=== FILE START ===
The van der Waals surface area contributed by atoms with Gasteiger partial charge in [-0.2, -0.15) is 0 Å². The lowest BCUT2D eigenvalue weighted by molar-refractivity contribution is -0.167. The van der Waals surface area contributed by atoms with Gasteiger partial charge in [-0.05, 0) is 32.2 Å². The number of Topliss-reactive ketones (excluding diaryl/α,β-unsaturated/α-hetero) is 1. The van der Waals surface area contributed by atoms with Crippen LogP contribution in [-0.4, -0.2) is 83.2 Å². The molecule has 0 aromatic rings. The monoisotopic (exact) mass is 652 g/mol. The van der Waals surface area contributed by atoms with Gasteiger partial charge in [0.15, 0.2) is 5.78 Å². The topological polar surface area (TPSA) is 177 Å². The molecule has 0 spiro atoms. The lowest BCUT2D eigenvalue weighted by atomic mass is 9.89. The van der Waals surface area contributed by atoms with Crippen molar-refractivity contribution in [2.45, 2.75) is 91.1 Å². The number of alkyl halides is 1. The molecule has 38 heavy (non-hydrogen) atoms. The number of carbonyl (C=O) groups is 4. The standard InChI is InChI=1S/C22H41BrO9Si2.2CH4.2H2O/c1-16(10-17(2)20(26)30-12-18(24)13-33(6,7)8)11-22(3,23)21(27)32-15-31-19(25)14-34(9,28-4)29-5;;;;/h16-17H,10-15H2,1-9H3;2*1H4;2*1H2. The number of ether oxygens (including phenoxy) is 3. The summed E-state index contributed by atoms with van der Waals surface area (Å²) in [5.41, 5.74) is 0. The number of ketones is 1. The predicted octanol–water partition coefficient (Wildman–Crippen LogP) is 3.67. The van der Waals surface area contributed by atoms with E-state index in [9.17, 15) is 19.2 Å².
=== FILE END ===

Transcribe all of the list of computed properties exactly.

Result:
The van der Waals surface area contributed by atoms with Gasteiger partial charge in [-0.2, -0.15) is 0 Å². The lowest BCUT2D eigenvalue weighted by molar-refractivity contribution is -0.167. The van der Waals surface area contributed by atoms with Gasteiger partial charge in [-0.05, 0) is 32.2 Å². The number of Topliss-reactive ketones (excluding diaryl/α,β-unsaturated/α-hetero) is 1. The van der Waals surface area contributed by atoms with Crippen LogP contribution in [-0.4, -0.2) is 83.2 Å². The molecule has 0 aromatic rings. The monoisotopic (exact) mass is 652 g/mol. The van der Waals surface area contributed by atoms with Gasteiger partial charge in [0.15, 0.2) is 5.78 Å². The topological polar surface area (TPSA) is 177 Å². The molecule has 0 spiro atoms. The lowest BCUT2D eigenvalue weighted by atomic mass is 9.89. The van der Waals surface area contributed by atoms with Crippen molar-refractivity contribution in [2.45, 2.75) is 91.1 Å². The number of alkyl halides is 1. The molecule has 38 heavy (non-hydrogen) atoms. The number of carbonyl (C=O) groups is 4. The standard InChI is InChI=1S/C22H41BrO9Si2.2CH4.2H2O/c1-16(10-17(2)20(26)30-12-18(24)13-33(6,7)8)11-22(3,23)21(27)32-15-31-19(25)14-34(9,28-4)29-5;;;;/h16-17H,10-15H2,1-9H3;2*1H4;2*1H2. The number of ether oxygens (including phenoxy) is 3. The summed E-state index contributed by atoms with van der Waals surface area (Å²) in [5.41, 5.74) is 0. The number of ketones is 1. The predicted octanol–water partition coefficient (Wildman–Crippen LogP) is 3.67. The van der Waals surface area contributed by atoms with E-state index in [9.17, 15) is 19.2 Å².